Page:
Other convenient practical units of the same kind would be the watt-hour, 3600 joules, which is of the same order of magnitude as the kilocalorie, and the kilowatt-hour, which is the ordinary commercial unit of electrical energy.
Measure is equivalent to 4.177 joules per calorie at 16.5° C., on the scale of Joule's mercury thermometer.
10° 15° 20° 2 5° 3 O ° 35° Joules Per Cal.
Expressed In J Oules Per Calorie The Result Is 4.1832, Which Agrees Very Closely With The Value Foand By Rowland As The Mean Over The Range 15° To 20° C. The Value 4.183 Is Independently Confirmed In A Remarkable Manner By The Results Of The Electrical Method Described Below, Which Give 4.185 Joules For The Mean Calorie, If Rowland'S Value Is Assumed As The Starting Point, And Taken To Be 4.180 Joules At 20° C.
By Ohm'S Law, And By The Definition Of Difference Of Electric Pressure Or Potential, We Obtain The Following Alternative Expressions For The Quantity Of Heat H In Joules Generated In A Time T Seconds By A Current Of C Amperes Flowing In A Wire Of Resistance R Ohms, The Difference Of Potential Between The Ends Of The Wire Being E = Cr Volts: H=Ect=Crt=E Z T/R.
Griffiths' Final Result For The Average Value Of The Calorie Over This Range Was 4.192 Joules, Taking The E.M.F.
The Result Found Was 4.191 Joules Per Calorie At 19° C. This Agrees Very Well With Griffiths Considering The Difficulty Of Measuring So Small A Rise Of Temperature At 2° With A Mercury Thermometer.
A Steady Current Of Liquid, Q Grammes Per Second, Of Specific Heat, Js Joules Per Degree, Flowing Through A Fine Tube, A B, Fig.
The Result Calculated On These Assumptions Is Given In The Last Column In Joules, And Also In Calories Of 20° C. The Heatloss In This Example Is Large, Nearly 4.5% Of The Total Supply, Owing To The Small Flow And The Large Rise Of Temperature, But This Correction Was Greatly Reduced In Subsequent Observations On The Specific Heat Of Water By The Same Method.
Assoc. Report, 1899, with a slight modification Specific Heat Of Water In Terms Of Unit At 20° C. 4.180 Joules to allow for the increase in the specific heat below 20° C. This was estimated in 1899 as being equivalent to the addition of the constant quantity 0.020 to the values of the total heat h of the liquid as reckoned by the parabolic formula (5).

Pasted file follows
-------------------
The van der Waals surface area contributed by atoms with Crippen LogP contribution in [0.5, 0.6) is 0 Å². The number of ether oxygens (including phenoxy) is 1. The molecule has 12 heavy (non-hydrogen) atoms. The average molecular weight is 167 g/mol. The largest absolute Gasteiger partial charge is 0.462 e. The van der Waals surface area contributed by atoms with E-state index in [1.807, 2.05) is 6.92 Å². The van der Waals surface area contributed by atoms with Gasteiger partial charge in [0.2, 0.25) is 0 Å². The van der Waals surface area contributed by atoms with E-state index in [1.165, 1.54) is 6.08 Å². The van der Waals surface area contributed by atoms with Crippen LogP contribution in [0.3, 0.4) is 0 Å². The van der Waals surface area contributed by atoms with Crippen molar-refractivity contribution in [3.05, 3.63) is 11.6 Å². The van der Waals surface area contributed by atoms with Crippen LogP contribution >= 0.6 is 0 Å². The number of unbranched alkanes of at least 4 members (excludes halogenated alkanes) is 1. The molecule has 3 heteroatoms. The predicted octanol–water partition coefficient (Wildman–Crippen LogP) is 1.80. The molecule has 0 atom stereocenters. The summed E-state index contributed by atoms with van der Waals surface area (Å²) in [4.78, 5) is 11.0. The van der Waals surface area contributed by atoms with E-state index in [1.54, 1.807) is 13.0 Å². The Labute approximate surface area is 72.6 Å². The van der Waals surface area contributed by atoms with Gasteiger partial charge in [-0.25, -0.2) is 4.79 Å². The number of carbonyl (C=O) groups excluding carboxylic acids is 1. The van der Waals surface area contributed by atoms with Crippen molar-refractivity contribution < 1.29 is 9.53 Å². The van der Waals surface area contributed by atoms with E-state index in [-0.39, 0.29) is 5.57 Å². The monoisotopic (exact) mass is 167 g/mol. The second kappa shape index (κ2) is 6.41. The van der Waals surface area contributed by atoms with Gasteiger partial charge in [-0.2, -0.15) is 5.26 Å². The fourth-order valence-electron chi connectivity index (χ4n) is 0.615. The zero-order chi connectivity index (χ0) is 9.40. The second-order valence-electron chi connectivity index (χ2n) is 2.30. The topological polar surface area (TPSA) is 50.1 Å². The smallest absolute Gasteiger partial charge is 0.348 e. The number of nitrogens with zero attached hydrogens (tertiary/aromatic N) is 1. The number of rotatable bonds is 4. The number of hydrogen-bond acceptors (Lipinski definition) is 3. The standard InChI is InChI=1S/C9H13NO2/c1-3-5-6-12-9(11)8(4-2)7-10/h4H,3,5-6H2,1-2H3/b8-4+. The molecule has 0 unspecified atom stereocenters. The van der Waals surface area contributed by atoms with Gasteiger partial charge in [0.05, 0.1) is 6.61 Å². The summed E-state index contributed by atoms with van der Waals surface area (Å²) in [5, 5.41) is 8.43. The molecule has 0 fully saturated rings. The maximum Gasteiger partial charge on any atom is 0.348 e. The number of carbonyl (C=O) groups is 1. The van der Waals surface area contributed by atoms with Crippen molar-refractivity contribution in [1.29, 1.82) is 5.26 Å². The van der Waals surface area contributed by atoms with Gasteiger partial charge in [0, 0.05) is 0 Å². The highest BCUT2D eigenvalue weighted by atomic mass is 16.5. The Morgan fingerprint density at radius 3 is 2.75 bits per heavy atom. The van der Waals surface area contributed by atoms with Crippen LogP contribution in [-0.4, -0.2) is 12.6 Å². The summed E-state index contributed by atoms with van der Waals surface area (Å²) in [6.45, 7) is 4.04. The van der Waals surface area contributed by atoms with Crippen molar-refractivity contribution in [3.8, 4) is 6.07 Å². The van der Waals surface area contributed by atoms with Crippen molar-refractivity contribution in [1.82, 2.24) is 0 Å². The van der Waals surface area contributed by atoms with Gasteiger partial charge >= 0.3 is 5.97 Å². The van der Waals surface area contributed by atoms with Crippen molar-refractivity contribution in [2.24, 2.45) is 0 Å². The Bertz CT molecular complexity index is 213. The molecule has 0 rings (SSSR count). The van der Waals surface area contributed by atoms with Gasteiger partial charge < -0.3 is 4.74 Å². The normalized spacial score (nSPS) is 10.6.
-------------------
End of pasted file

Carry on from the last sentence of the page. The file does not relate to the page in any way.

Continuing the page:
This unit is taken as being 4.180 joules per gramme-degree-centigrade on the scale of the platinum thermometer, corrected to the absolute scale as explained in the article Thermometry, Which Has Been Shown To Be Practically Equivalent To The Hydrogen Scale.
The Value 4.180 Joules At 20° C. Is The Mean Between Rowland'S Corrected Result 4.181 And The Value 4.179, Deduced From The Experiments Of Reynolds And Moorby On The Assumption That The Ratio Of The Mean Specific Heat O° To 100° To That At 20° Is 1.043'6, As Given By The Formulae Representing The Results Of Callendar And Barnes.
It Was Proposed By A Committee Of The British Association To Select The Temperature At Which The Specific Heat Was 4.20O Joules, Leaving The Exact Temperature To Be Subsequently Determined.
The energy stored up in the jar in joules is expressed by the value of CV 2, where C is the capacity measured in farads and V the potential difference of the coatings in volts.
If the capacity C is reckoned in microfarads then the energy storage is equal to CV 2 /2 X 19 6 joules or 0.737 CV 2 / 2 X 10 6 foot-pounds.
The unit of heat assumed in the table is the calorie at 20° C., which is taken as equal to 4.180 joules, as explained in the article Calorimetry.
Thisconstant, now designated as Joules equivalent, is the principal experimental datum of the science of thermodynamics.
Moorby, gives 778 as the mean value of Joules equivalent through the range of 32 to 212 F.